On their website, their mission is stated on their About Us page as "to reduce disability and death from cardiovascular diseases and stroke. That single purpose drives all we do. The need for our work is beyond question."
Within the organization's Ethics Policy is the statement that "We pursue our mission with honor, fairness and respect for the individual, ever mindful that there is no 'right way' to do the 'wrong thing.' We uphold the values of the AHA in every action and decision. We are committed to act in good faith, to comply with the rule of law and AHA policies and regulations."
How then does the organization reconcile its inclusion of foods rich with health damaging trans-fats in their book, The No-Fad Diet? How exactly do they reconcile the fact that their list of foods bearing the Heart Check Logo include foods using partially hydrogenated oil as an ingredient?
Just this week, yet another medical journal published the deadly effect of industrial trans-fats on health - as reported on MedPage Today, Trans Fats Judged Major Villain in Cardiovascular Disease.
The article above states, quite clearly, "unhealthy trans fats are found in deep-fried foods, bakery products, packaged snack food, margarines, and crackers, and to try to avoid these foods."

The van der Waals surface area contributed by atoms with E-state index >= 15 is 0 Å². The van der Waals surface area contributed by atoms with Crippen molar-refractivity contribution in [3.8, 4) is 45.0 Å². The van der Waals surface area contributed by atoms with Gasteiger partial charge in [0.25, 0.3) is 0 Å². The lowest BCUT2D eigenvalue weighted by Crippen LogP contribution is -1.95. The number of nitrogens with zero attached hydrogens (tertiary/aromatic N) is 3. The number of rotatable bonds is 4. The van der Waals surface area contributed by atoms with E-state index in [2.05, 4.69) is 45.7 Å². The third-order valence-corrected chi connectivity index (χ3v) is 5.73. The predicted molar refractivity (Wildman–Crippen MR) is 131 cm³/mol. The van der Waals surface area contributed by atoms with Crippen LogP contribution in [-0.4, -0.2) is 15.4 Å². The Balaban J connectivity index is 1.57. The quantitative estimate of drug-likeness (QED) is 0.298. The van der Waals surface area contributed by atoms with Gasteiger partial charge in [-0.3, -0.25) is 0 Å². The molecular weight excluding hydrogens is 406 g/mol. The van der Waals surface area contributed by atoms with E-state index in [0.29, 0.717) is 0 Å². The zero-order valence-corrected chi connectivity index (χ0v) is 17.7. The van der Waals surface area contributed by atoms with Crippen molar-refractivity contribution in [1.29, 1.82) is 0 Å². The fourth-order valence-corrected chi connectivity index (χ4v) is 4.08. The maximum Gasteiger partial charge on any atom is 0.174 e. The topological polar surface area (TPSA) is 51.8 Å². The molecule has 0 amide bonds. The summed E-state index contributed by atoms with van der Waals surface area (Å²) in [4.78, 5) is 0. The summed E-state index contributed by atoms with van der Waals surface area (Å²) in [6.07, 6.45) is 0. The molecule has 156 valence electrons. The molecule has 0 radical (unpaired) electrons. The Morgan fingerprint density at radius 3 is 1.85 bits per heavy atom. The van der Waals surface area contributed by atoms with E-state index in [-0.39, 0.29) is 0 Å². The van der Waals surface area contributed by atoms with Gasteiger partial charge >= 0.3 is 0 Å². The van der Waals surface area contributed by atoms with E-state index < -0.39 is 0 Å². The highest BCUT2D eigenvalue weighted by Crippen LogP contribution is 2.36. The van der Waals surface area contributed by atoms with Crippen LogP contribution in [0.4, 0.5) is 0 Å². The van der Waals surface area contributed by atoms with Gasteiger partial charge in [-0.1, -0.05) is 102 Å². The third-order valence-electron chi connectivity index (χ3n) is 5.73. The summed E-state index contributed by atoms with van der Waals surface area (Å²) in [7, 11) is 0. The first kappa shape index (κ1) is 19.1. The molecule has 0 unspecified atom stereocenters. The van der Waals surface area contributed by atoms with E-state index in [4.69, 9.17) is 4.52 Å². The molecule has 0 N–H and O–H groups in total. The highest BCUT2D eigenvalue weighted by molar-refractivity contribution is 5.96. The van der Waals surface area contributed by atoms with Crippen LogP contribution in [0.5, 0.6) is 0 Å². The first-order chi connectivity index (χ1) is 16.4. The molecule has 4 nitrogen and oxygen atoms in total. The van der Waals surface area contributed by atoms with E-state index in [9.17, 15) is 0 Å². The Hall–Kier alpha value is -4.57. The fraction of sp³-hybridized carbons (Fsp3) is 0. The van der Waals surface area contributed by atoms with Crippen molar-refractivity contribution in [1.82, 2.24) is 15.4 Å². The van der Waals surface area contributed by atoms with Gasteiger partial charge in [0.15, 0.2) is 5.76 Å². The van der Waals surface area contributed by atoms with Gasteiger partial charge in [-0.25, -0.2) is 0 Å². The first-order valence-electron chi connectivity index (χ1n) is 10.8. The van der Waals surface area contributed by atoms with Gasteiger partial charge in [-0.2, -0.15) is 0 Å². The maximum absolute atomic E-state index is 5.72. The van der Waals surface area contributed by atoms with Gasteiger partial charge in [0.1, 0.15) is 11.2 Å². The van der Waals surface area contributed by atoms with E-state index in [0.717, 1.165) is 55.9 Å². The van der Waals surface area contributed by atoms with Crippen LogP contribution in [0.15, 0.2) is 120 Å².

Yet, the AHA No-Fad Diet includes these foods in the sample menus and promotes the book to a public as a diet to improve health and reduce health risks. The AHA list of "heart-healthy" foods on their website also includes these foods.
Just how deadly are industrial trans-fats? Findings in the above review are as follows:
- Lipid Levels: Trans fatty acids have markedly adverse effects on serum lipids. Their consumption raises levels of low-density lipoprotein (LDL) cholesterol, reduces high-density lipoprotein (HDL) cholesterol, and increases the ratio of total cholesterol to HDL cholesterol, a powerful predictor of coronary heart disease risk. Trans fats also increase triglyceride levels, compared with the intake of other fats.
- Potential Molecular Mechanisms: Fatty acids are powerful modulators of cell function, altering membrane fluidity and responses of membrane receptors. They appear to affect lipid metabolism, although these mechanisms are not well established. Cardiovascular Disease: On a per-calorie basis, trans fats appear to increase coronary heart disease risk more than any other micronutrient, conferring a substantially increased risk at levels as low as 1% to 3% of total energy intake. In a meta-analysis of four prospective cohort studies of nearly 140,000 participants, a 2% increase in energy intake from trans fats was linked to a 23% increase in the incidence of coronary heart disease.
- Sudden Death: A large community-based, case-control study found that levels of trans fats in erythrocyte membranes were associated with an increased risk of sudden cardiac death.
Remember - the AHA claims they are working to "to reduce disability and death from cardiovascular diseases and stroke," while asking for donations to "support scientific research, education and programs in your community." They even state one should "Consider it an investment in your own future, as well as the health and well-being of your family and friends."